Organic aerosol composition in yosemite national park during the 2002 yosemite aerosol characterization study

Guenter Engling, Pierre Herckes, Jacqueline Carrillo, Sonia M. Kreidenweis, Jeffrey L. Collett

Research output: Chapter in Book/Report/Conference proceedingConference contribution

1 Citation (Scopus)

Abstract

The Yosemite Aerosol Characterization Study (YACS) was conducted during the summer of 2002 in order to investigate the sources of regional haze in Yosemite National Park by characterizing the physicochemical properties of the ambient aerosol. In particular, the influence of wildfires on summer haze and the resulting impact on visibility were investigated. Samples were collected on quartz fiber filters with PM2.5, PM10, and multi-stage high-volume collectors. Speciation of the organic aerosol fraction was achieved by gas chromatography with mass spectrometric detection, following solvent extraction. Average concentrations of particulate organic species were determined from weekly composite samples. In addition, daily samples were analyzed to better characterize trends in organic carbon species and source contributions during intensive haze periods. Organic carbon dominated the PM2.5 mass, accounting for more than 70% of the total fine mass on average. In addition, radiocarbon measurements indicated that on average more than 90% of the fine organic carbon mass was contributed by contemporary sources. Wildfires had a significant influence on PM2.5 during certain episodes, as determined by high concentrations of wood smoke markers and confirmed by complementary methods, including back trajectory analysis, satellite images and black carbon signature. Secondary biogenic compounds represented an important additional source of contemporary carbon, as indicated by relatively high concentrations of pinene oxidation products. The investigation of particle size distributions of a variety of organic compounds revealed interesting patterns. While some compounds were present in particles of a wider size range (super- and sub-micron particles), others, including dicarboxylic acids and certain pinene oxidation products, were detected only in sub-micrometer particles. Overall, fine aerosol in Yosemite National Park during the summer of 2002 was dominated by natural sources, in particular by smoke from wildfires and secondary organic species of biogenic origin.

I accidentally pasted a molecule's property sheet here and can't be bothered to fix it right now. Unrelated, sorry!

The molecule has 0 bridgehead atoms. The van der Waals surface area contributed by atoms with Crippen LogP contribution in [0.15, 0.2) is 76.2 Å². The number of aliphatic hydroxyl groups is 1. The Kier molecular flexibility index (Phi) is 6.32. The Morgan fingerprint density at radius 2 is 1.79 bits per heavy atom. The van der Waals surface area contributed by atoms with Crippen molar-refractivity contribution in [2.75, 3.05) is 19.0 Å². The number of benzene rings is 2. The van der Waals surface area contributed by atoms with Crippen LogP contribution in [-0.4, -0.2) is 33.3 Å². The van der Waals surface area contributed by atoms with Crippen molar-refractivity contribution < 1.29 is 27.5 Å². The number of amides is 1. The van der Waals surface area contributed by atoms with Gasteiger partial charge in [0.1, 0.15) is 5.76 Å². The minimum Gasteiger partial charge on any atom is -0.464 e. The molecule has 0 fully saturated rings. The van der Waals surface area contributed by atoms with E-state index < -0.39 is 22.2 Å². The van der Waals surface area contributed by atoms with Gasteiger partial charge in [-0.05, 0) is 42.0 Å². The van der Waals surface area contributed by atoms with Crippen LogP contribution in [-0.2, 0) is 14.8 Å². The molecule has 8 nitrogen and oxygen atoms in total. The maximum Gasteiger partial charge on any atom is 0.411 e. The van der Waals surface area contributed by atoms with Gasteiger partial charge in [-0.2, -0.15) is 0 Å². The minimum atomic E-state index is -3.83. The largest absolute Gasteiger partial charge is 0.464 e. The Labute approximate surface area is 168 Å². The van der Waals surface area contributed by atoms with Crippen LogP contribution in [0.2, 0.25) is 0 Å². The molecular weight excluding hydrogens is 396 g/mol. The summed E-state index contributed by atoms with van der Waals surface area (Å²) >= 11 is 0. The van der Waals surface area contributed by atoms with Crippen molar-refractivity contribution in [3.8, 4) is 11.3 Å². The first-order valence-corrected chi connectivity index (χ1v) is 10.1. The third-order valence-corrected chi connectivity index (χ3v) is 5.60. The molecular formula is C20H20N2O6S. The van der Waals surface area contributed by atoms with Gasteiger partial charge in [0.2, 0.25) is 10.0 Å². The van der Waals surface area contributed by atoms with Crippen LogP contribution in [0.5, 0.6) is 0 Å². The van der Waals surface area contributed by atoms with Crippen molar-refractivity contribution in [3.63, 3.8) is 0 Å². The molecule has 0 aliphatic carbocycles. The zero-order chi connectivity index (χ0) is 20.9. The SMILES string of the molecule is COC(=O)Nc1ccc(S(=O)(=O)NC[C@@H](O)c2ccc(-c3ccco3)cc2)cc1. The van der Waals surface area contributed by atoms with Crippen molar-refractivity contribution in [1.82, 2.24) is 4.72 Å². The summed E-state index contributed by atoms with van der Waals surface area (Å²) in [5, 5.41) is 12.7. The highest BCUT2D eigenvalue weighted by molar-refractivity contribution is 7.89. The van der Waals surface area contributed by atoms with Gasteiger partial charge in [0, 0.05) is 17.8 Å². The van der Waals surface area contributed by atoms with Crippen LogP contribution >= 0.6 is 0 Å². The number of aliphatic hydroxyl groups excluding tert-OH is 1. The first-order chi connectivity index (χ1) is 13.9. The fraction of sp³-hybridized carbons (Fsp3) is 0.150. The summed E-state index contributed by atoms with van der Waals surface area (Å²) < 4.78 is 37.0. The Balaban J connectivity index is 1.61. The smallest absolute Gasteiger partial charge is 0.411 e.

Original languageEnglish (US)
Title of host publicationRegional and Global Perspectives on Haze
Pages419-429
Number of pages11
Volume134 VIP
StatePublished - 2004
Externally publishedYes
EventRegional and Global Perspectives on Haze: Causes, Consequences and Controversies Visibility Specialty Conference - Asheville, NC, United States
Duration: Oct 25 2004Oct 29 2004

Other

OtherRegional and Global Perspectives on Haze: Causes, Consequences and Controversies Visibility Specialty Conference
CountryUnited States
CityAsheville, NC
Period10/25/0410/29/04

Fingerprint

Aerosols
Organic carbon
Chemical analysis
Smoke
Dust collectors
Oxidation
Solvent extraction
Carbon black
Organic compounds
Visibility
Particle size analysis